One of the most radical reviews of taxation could be announced in next month’s budget delivered by the new chancellor, Rishi Sunak.
The former banker, parachuted into the job following the resignation of Sajid Javid earlier this month, is considering scrapping the increasingly controversial business rate system in favour of a land-based tax payable by landlords. This would lift a major burden on small businesses that rent premises and some major high street names.
It is unlikely, however, that any change is imminent on 11 March 11, and far more likely that the chancellor will announce a fundamental review of the manner in which business rates are applied.
Pressure for a change comes after the CBI demanded that a government review of the onerous tax should be completed before the end of the year. This position is backed by the Institute of Directors, which has insisted that relief on business rates for small businesses should be extended.
For many years, retailers have been lobbying successive governments pleading that what they perceive as a broken system should be replaced. There have been a number of major casualties in the past 18 months, including Debenhams, Mothercare and Bonmarché. Other major brands, such as Marks & Spencer and Boots, have announced store closures, blaming the costs of operating in town and city centres.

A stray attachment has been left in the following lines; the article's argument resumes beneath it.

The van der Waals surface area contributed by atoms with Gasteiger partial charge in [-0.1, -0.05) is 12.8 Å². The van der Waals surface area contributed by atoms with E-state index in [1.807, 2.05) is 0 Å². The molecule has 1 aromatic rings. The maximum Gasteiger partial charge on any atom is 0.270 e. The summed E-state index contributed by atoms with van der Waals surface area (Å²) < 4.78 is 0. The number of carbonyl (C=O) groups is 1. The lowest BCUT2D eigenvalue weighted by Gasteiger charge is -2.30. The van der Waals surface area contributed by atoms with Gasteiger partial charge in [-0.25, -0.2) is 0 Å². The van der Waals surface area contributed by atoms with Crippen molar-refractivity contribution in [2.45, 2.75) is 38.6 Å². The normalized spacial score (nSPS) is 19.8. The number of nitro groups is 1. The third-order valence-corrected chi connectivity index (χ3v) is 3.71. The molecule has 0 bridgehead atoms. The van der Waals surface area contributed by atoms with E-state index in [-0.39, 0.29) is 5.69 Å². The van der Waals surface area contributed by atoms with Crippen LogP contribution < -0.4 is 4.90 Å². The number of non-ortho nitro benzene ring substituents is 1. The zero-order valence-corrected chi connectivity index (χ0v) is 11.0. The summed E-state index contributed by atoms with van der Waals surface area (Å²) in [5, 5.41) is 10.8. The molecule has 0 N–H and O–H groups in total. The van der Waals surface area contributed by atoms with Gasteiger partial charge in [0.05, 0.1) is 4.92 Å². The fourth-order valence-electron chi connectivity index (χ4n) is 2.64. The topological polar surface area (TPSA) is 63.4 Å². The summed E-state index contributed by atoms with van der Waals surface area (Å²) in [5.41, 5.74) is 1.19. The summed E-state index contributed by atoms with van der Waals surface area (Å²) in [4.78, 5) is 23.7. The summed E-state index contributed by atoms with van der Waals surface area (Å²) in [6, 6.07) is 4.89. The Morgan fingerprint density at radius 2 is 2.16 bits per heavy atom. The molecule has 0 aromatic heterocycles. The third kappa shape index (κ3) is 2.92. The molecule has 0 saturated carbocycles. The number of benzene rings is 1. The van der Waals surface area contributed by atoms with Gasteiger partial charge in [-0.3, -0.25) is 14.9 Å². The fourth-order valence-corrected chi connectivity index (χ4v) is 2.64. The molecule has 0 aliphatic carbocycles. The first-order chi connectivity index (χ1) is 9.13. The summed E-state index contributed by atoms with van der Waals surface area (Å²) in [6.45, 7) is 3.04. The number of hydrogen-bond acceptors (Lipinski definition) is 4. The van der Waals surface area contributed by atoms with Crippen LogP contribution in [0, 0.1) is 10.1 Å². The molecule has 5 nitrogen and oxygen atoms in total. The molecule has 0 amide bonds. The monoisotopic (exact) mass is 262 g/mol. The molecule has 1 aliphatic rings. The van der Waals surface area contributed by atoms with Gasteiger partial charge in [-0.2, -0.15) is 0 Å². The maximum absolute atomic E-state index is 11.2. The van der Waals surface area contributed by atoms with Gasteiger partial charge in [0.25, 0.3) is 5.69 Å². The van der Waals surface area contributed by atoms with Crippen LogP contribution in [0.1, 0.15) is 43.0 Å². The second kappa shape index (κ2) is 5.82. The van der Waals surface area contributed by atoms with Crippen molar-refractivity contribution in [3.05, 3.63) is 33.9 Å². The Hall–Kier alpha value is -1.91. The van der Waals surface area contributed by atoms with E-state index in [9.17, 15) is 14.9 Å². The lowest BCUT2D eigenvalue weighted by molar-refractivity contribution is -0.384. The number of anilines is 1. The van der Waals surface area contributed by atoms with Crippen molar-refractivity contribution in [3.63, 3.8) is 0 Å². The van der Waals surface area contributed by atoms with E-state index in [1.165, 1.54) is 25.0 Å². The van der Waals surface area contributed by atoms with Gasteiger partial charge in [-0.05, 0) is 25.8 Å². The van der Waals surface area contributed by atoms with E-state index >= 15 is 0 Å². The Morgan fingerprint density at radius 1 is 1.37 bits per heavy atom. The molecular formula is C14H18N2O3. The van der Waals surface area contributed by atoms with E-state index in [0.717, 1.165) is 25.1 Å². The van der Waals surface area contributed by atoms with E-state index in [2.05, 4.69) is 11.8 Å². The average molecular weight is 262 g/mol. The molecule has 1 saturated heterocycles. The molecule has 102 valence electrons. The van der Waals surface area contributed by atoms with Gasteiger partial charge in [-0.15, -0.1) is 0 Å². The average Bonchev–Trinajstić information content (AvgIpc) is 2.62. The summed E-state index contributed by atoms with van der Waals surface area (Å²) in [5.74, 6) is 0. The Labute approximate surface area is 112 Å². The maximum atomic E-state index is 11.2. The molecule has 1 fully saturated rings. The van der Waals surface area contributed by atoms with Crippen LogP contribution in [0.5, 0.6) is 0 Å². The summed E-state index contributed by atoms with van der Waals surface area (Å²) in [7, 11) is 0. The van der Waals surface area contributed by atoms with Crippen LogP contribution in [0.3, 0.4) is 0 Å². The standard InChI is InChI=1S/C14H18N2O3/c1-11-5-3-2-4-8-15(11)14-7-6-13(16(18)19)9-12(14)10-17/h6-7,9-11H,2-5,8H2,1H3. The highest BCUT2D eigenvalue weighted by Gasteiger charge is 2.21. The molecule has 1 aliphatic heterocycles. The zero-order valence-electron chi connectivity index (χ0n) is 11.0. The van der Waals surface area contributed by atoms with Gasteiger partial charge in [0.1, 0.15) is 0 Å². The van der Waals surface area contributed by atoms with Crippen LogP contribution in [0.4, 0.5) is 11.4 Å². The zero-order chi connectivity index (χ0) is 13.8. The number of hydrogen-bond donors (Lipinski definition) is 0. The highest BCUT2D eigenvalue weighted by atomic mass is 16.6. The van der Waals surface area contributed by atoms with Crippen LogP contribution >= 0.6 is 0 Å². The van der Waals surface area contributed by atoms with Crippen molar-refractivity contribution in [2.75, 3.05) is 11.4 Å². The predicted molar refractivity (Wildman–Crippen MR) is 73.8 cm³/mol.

Traditional retailers have also been hit hard by online shopping and point to what they perceive as the unfair advantage online retailers enjoy – they are not paying business rates, nor are they hit by an equivalent cost.
Smaller businesses often struggle to keep a check on their outgoings, such as business rates, but there is software available that can aid this process; for example, they can convert PDF to Excel with pdftables to ensure their data is stored in an appropriate format. PDF to Excel is just one of the conversion options available.
The problem for the chancellor is that business rates revenue bolsters the Treasury coffers by some £30bn per year, meaning it is the sixth-largest source of revenue for the government. Furthermore, it is hard to avoid and easy to collect. Local authorities are the ultimate beneficiaries and often depend on it to fund their services.
The next 12 months promise a battle between business and the Treasury, with hopes pinned on a serious review.